I had seen John Knox Street from the Necropolis and knew that it had to be the next part of the Streets of Glasgow series. I wasn’t quite sure where it started, the junction of Castle Street and High Street being joined with Cathedral Square. John Knox Street began with the Cathedral Square Hotel, a red sandstone castle-style building complete with a turret. A car passed me blaring Florence and the Machine and just then the rain started, starting gentle, a drizzly, smelly rain then it got heavier. There were still hints of blue sky over the Necropolis even as the rain fell.
To the right were more modern housing blocks, 1960s-style particularly nearer Duke Street. To the left was the Drygate Brewery, which I hadn’t heard of before but seems to have started just after the Commonwealth Games in 2014 in an old carpet factory. I don’t keep up with brewing news. What I was interested in was the palms leading up to the Drygate, a strange sight in the heart of the city. They can more often be seen by the sea, either east or up in Ullapool, but it was weird in Glasgow.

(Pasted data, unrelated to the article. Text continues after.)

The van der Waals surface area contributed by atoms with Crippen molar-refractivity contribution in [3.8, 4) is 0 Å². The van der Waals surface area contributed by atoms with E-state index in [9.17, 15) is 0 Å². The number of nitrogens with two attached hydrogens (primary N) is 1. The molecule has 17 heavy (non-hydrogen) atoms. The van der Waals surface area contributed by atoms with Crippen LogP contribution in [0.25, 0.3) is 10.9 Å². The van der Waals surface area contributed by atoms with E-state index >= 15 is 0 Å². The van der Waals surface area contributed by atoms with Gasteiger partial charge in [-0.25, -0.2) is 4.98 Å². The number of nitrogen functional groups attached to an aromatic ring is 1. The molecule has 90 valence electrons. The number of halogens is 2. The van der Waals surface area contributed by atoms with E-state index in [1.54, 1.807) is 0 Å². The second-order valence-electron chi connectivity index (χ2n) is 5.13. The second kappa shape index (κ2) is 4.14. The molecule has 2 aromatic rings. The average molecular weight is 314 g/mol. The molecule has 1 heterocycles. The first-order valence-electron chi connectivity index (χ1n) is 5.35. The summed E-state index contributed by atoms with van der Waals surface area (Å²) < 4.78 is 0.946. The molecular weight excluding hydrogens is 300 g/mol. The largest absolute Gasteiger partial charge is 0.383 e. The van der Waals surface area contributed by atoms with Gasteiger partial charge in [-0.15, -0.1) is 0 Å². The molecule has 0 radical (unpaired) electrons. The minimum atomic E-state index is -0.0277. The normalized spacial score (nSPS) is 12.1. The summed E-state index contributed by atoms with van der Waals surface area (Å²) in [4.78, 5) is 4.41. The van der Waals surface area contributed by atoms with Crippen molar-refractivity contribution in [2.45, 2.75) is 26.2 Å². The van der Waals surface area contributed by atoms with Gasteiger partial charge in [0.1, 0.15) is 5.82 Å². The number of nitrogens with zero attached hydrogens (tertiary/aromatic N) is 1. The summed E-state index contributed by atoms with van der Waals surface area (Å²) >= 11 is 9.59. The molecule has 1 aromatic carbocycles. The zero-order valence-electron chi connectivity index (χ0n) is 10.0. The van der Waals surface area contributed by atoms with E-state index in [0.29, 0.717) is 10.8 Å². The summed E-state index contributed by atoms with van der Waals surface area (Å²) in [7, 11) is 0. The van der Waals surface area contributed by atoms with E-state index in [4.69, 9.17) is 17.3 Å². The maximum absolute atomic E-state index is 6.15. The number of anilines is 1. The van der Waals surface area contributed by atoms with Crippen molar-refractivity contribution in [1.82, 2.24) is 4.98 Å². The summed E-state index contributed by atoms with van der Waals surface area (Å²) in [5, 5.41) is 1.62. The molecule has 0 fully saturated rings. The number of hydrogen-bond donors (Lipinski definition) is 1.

Soon, as the rain grew heavier, I reached Duke Street and the end of another walk. It hadn’t made me think much of John Knox but that was okay. I like that there are quite a few historically named streets in Glasgow, like Regent Moray Street near Kelvingrove or the whole wheen of Mary, Queen of Scots related streets in the south side. It is a valuable reminder of the history that is always around us, even when we don’t realise it or the surroundings don’t suggest even a hint of a past.
Thank you for reading. Streets of Glasgow returns next week with two posts, including a very special one.